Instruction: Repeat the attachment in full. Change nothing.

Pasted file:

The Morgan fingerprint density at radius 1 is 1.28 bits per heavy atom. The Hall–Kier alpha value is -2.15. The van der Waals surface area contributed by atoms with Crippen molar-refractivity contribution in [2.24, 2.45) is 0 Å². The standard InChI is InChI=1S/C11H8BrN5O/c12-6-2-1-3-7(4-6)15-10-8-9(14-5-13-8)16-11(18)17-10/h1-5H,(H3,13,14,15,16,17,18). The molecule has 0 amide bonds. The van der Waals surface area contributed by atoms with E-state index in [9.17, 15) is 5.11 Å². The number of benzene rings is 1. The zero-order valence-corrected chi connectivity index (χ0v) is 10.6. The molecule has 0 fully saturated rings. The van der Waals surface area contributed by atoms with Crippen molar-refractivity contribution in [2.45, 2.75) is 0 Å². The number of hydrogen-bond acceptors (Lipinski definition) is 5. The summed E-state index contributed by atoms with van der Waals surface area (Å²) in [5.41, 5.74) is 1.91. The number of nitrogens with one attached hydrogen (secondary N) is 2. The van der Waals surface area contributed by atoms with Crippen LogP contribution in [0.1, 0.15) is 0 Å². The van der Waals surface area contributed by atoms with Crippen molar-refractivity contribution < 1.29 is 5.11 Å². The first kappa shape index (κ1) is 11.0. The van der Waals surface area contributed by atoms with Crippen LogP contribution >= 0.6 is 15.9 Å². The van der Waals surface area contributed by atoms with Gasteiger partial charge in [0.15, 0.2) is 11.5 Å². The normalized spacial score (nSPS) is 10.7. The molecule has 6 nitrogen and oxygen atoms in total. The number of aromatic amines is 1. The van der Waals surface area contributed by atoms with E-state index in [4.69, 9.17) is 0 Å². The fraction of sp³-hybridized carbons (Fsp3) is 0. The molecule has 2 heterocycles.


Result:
The Morgan fingerprint density at radius 1 is 1.28 bits per heavy atom. The Hall–Kier alpha value is -2.15. The van der Waals surface area contributed by atoms with Crippen molar-refractivity contribution in [2.24, 2.45) is 0 Å². The standard InChI is InChI=1S/C11H8BrN5O/c12-6-2-1-3-7(4-6)15-10-8-9(14-5-13-8)16-11(18)17-10/h1-5H,(H3,13,14,15,16,17,18). The molecule has 0 amide bonds. The van der Waals surface area contributed by atoms with E-state index in [9.17, 15) is 5.11 Å². The number of benzene rings is 1. The zero-order valence-corrected chi connectivity index (χ0v) is 10.6. The molecule has 0 fully saturated rings. The van der Waals surface area contributed by atoms with Crippen molar-refractivity contribution in [2.45, 2.75) is 0 Å². The number of hydrogen-bond acceptors (Lipinski definition) is 5. The summed E-state index contributed by atoms with van der Waals surface area (Å²) in [5.41, 5.74) is 1.91. The number of nitrogens with one attached hydrogen (secondary N) is 2. The van der Waals surface area contributed by atoms with Crippen LogP contribution in [0.1, 0.15) is 0 Å². The van der Waals surface area contributed by atoms with Crippen molar-refractivity contribution < 1.29 is 5.11 Å². The first kappa shape index (κ1) is 11.0. The van der Waals surface area contributed by atoms with Crippen LogP contribution >= 0.6 is 15.9 Å². The van der Waals surface area contributed by atoms with Gasteiger partial charge in [0.15, 0.2) is 11.5 Å². The normalized spacial score (nSPS) is 10.7. The molecule has 6 nitrogen and oxygen atoms in total. The number of aromatic amines is 1. The van der Waals surface area contributed by atoms with E-state index in [4.69, 9.17) is 0 Å². The fraction of sp³-hybridized carbons (Fsp3) is 0. The molecule has 2 heterocycles.